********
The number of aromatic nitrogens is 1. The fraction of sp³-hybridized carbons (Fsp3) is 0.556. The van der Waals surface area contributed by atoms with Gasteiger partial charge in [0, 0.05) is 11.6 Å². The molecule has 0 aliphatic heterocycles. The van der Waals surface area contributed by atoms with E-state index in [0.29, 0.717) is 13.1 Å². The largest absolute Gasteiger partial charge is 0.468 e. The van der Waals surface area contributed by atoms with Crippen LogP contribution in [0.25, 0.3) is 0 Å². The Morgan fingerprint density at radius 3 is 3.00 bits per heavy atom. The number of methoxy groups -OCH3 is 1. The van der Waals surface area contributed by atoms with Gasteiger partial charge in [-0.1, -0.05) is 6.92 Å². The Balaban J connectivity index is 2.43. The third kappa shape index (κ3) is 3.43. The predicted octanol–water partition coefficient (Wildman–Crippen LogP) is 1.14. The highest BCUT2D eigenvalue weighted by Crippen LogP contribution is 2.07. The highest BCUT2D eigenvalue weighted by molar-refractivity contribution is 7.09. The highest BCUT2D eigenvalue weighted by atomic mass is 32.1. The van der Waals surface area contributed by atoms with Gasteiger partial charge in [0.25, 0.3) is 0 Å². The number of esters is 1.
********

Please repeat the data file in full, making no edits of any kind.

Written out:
The number of aromatic nitrogens is 1. The fraction of sp³-hybridized carbons (Fsp3) is 0.556. The van der Waals surface area contributed by atoms with Gasteiger partial charge in [0, 0.05) is 11.6 Å². The molecule has 0 aliphatic heterocycles. The van der Waals surface area contributed by atoms with E-state index in [0.29, 0.717) is 13.1 Å². The largest absolute Gasteiger partial charge is 0.468 e. The van der Waals surface area contributed by atoms with Crippen LogP contribution in [0.25, 0.3) is 0 Å². The Morgan fingerprint density at radius 3 is 3.00 bits per heavy atom. The number of methoxy groups -OCH3 is 1. The van der Waals surface area contributed by atoms with Gasteiger partial charge in [-0.1, -0.05) is 6.92 Å². The Balaban J connectivity index is 2.43. The third kappa shape index (κ3) is 3.43. The predicted octanol–water partition coefficient (Wildman–Crippen LogP) is 1.14. The highest BCUT2D eigenvalue weighted by Crippen LogP contribution is 2.07. The highest BCUT2D eigenvalue weighted by molar-refractivity contribution is 7.09. The highest BCUT2D eigenvalue weighted by atomic mass is 32.1. The van der Waals surface area contributed by atoms with Gasteiger partial charge in [0.25, 0.3) is 0 Å². The number of esters is 1.